Helping anti-choice terrorists, one name at a time.

Last week, I got all caught up in my anti-War on Women fury and tweeted an article that, it transpired, was three years old. Oopsie!

In my defense, though, it was about a law in Oklahoma that was really, really heinous and had actually passed, so my brain was a bit addled. This law (later struck down by the courts) would have required that the details of every abortion conducted in the state be posted on a public website:

The questionnaire doesn’t include the woman’s name or “any information specifically identifying the patient,” but it does ask for age, race, level of education, marital status, number of previous pregnancies, and the county in which the abortion was performed, information which opponents of the bill argue would be enough to identify a woman in a small town. The questionnaire also asks about the mother’s reason for the abortion, her method of payment, and even what type of insurance she has, as well as whether the fetus received anaesthetic and whether there was “an infant born alive as a result of the abortion.”

So, you know – phew! At least we dodged that one!

Except we didn’t.

It’s not happening in Oklahoma anymore – but it is on the cusp of happening in Tennessee (also sadly known as the “don’t say gay” state) — with this particular bill boasting the added bonus of distributing helpful information to those who might want to murder abortion providers:

A new bill moving through the Tennessee House of Representatives would require the state to publish the names of each doctor who performs an abortion and detailed statistics about the woman having the procedure, which opponents worry will spur anti-abortion violence in the state.

The Life Defense Act of 2012, sponsored by state Rep. Matthew Hill (R-Jonesboro), mandates that the Tennessee Department of Health make detailed demographic information about every woman who has an abortion available to the public, including her age, race, county, marital status, education level, number of children, the location of the procedure and how many times she has been pregnant. Each report would also have to include the name of the doctor who performed the procedure.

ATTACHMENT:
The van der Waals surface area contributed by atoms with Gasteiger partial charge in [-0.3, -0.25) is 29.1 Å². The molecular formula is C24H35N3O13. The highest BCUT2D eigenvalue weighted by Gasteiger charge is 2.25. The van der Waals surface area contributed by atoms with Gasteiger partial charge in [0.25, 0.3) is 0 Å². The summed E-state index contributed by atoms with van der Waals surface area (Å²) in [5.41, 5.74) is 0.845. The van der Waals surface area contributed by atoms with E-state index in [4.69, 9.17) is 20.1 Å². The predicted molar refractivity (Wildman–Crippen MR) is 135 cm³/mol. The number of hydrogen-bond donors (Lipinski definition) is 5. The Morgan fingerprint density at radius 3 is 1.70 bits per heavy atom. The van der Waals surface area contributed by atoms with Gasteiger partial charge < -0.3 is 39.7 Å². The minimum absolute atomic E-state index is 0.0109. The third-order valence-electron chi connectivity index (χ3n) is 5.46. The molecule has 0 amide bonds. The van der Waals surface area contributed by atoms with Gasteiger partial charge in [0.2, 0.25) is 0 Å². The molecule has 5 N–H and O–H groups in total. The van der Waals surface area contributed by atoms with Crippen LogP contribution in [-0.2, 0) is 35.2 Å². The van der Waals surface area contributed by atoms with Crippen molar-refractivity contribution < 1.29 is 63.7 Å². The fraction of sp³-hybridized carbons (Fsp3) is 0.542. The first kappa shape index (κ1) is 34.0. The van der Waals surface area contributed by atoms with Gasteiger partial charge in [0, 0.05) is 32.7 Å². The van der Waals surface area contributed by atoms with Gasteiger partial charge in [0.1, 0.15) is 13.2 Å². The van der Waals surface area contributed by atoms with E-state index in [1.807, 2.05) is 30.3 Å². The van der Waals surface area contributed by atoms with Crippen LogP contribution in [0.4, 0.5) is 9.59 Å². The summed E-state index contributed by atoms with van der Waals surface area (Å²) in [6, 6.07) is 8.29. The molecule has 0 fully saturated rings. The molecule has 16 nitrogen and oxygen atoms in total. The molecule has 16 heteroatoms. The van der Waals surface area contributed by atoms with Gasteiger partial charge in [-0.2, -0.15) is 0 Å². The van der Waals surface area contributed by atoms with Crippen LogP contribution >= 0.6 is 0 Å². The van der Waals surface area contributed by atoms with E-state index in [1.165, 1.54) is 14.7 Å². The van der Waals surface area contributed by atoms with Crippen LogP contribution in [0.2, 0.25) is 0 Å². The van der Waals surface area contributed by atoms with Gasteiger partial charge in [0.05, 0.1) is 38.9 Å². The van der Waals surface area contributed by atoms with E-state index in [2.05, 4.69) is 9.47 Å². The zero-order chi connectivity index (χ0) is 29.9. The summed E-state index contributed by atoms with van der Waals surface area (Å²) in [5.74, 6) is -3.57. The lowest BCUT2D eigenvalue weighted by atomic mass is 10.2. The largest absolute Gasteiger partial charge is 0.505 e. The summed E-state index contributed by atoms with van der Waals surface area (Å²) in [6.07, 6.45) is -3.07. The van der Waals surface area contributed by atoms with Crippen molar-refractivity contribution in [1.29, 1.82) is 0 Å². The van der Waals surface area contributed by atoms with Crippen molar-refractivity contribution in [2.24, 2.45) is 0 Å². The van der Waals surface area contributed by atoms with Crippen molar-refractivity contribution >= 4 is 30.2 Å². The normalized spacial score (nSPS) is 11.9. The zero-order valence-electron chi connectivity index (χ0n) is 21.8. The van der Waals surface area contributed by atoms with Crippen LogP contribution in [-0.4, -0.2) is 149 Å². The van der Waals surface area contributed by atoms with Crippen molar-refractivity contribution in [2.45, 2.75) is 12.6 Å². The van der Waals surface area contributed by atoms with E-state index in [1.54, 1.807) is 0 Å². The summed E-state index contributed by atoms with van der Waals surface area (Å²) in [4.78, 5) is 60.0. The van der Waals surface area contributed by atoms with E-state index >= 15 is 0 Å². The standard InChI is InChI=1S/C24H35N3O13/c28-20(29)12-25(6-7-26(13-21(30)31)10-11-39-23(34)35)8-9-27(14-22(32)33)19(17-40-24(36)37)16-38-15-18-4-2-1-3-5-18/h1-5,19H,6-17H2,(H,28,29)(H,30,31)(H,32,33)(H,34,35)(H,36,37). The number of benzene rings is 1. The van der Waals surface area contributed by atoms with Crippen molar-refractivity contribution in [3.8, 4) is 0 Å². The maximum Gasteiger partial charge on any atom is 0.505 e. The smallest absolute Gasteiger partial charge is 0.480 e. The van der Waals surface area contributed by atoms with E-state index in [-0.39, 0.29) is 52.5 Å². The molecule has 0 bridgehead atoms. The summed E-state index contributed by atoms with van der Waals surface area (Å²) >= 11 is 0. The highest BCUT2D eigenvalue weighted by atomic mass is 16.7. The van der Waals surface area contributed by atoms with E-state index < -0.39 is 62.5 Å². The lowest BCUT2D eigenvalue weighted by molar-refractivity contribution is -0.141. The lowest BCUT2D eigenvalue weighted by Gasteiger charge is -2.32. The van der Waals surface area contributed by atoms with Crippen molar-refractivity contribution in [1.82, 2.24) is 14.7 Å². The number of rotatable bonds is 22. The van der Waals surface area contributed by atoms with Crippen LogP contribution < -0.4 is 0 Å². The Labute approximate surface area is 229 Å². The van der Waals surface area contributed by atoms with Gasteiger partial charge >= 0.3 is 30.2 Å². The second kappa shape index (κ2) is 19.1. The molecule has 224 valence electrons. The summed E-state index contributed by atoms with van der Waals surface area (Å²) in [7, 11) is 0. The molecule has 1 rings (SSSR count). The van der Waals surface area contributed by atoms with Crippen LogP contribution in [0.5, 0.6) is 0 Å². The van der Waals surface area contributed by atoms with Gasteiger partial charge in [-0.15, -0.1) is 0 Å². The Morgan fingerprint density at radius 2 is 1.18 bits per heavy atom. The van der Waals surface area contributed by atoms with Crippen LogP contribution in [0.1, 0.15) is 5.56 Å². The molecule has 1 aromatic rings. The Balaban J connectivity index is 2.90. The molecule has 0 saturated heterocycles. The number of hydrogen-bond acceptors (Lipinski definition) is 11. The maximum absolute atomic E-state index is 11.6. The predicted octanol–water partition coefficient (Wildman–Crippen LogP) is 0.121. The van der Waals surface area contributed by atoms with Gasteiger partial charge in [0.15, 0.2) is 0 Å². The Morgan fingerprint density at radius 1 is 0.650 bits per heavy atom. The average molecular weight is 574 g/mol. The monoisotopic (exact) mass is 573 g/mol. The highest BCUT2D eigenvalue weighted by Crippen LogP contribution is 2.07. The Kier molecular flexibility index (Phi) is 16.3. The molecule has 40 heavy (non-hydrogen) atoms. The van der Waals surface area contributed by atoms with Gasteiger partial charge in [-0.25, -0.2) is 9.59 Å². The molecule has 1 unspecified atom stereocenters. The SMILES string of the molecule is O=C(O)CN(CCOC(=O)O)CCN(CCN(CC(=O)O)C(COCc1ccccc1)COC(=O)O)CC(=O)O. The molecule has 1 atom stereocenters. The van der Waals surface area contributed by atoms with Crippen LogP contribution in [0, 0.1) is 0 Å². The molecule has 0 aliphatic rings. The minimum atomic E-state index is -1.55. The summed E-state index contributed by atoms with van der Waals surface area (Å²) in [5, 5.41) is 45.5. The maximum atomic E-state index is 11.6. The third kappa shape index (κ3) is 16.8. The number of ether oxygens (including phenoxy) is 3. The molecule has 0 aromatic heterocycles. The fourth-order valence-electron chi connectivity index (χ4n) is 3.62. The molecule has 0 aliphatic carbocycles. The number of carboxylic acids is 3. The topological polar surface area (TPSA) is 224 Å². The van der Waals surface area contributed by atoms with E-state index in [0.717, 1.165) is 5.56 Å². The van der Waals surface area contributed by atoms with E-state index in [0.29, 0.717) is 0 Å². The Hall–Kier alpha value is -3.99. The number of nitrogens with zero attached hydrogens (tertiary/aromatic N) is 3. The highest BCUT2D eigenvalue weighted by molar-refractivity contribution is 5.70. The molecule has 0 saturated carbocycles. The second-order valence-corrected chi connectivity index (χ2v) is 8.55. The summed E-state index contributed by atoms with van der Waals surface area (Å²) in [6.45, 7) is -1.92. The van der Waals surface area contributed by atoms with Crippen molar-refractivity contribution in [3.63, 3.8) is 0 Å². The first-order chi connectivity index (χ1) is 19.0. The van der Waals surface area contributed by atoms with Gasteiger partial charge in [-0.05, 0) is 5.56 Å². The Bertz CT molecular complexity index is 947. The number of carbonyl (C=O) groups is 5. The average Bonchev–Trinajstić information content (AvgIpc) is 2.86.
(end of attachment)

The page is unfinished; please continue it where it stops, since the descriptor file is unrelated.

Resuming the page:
In the words of Rep. Gary Odom (D-Nashville), this bill “puts a target on women’s and physicians’ backs. I think it’s a very dangerous piece of legislation and serves no purpose I can tell other than trying to intimidate women and physicians.”


And some people wonder why I’m so engulfed in rage these days.

Meanwhile, in Kentucky.

A quick antidote to yesterday’s dose of awful:

Apparently some church folk in Kentucky have decided that they will not be signing state marriage licenses unless and until Kentucky recognizes same-sex marriage, a decision that’s particularly significant (and, frankly, touching) as Kentucky is one of eleven states that voted to actually change their constitution in order to avoid giving civil rights to teh geyz.

More than 60 members at the Douglass Boulevard Christian Church voted unanimously in favor of the gesture on Sunday. Church leaders said they wouldn’t sign licenses until gay couples are able to enjoy the financial and other advantages of a legal marriage in Kentucky.

Pastors who sign the licenses bestow “a number of gifts and benefits” to married couples, said the Rev. Derek Penwell, the church’s senior pastor.

“It seems the system itself is unjust, and our position at this point is, we love people across the board here and we don’t want to be in a position that underwrites a system that discriminates against people we care about,” Penwell said.

Penwell said the church’s move is in line with “the teachings of Jesus that focus on the necessity of embracing the powerless, giving voice to the voiceless.”

Some other congregations in Ohio, New York, Virginia and Oregon have made similar stands in support of gay marriage, many in response to their state’s bans on gay marriage.

So I remain flummoxed as to what in hell the Tennessee state Senate might think they’re going to accomplish with their attempt to legislate homophobia in the Tennessee school system (by which I mean: to legislate it more than it already is legislated), BUT — the good people of Douglass Boulevard Christian Church of Louisville, Kentucky prove to me that what I said yesterday is true: Ultimately, the morally vacuous foolishness displayed in the halls of Tennessee’s legislative body is doomed to failure.

Thank you, Douglass Boulevard Christian Church. Very nice indeed to know that you’re out there.

(And when Shabbat is over, I’m going to actually thank the church, via email or letter, as I can only guess they’re getting some nasty blow-back on this decision. I encourage you to express your thanks, as well – click here for the contact page).

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